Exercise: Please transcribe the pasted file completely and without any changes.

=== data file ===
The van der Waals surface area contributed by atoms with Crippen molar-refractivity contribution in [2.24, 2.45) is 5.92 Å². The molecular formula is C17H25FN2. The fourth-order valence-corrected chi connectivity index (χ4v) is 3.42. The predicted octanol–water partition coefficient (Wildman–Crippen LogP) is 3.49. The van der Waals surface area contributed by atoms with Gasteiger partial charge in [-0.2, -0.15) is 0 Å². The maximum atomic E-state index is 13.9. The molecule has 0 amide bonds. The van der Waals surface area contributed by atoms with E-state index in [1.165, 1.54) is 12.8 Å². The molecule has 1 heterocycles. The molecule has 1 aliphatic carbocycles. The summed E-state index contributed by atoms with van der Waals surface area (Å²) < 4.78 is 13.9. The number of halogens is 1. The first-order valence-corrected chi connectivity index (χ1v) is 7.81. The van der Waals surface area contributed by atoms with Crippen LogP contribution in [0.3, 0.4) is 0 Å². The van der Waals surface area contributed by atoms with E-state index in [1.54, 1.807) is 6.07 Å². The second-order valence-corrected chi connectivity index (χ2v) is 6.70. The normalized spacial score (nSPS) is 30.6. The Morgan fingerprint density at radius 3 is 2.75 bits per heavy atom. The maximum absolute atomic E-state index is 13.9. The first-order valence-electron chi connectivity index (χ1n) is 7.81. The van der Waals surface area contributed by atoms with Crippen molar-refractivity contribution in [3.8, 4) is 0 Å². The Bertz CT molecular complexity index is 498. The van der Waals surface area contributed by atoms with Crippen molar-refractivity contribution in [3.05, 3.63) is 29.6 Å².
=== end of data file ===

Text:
The van der Waals surface area contributed by atoms with Crippen molar-refractivity contribution in [2.24, 2.45) is 5.92 Å². The molecular formula is C17H25FN2. The fourth-order valence-corrected chi connectivity index (χ4v) is 3.42. The predicted octanol–water partition coefficient (Wildman–Crippen LogP) is 3.49. The van der Waals surface area contributed by atoms with Gasteiger partial charge in [-0.2, -0.15) is 0 Å². The maximum atomic E-state index is 13.9. The molecule has 0 amide bonds. The van der Waals surface area contributed by atoms with E-state index in [1.165, 1.54) is 12.8 Å². The molecule has 1 heterocycles. The molecule has 1 aliphatic carbocycles. The summed E-state index contributed by atoms with van der Waals surface area (Å²) < 4.78 is 13.9. The number of halogens is 1. The first-order valence-corrected chi connectivity index (χ1v) is 7.81. The van der Waals surface area contributed by atoms with Crippen LogP contribution in [0.3, 0.4) is 0 Å². The van der Waals surface area contributed by atoms with E-state index in [1.54, 1.807) is 6.07 Å². The second-order valence-corrected chi connectivity index (χ2v) is 6.70. The normalized spacial score (nSPS) is 30.6. The Morgan fingerprint density at radius 3 is 2.75 bits per heavy atom. The maximum absolute atomic E-state index is 13.9. The first-order valence-electron chi connectivity index (χ1n) is 7.81. The van der Waals surface area contributed by atoms with Crippen molar-refractivity contribution in [3.8, 4) is 0 Å². The Bertz CT molecular complexity index is 498. The van der Waals surface area contributed by atoms with Crippen molar-refractivity contribution in [3.05, 3.63) is 29.6 Å².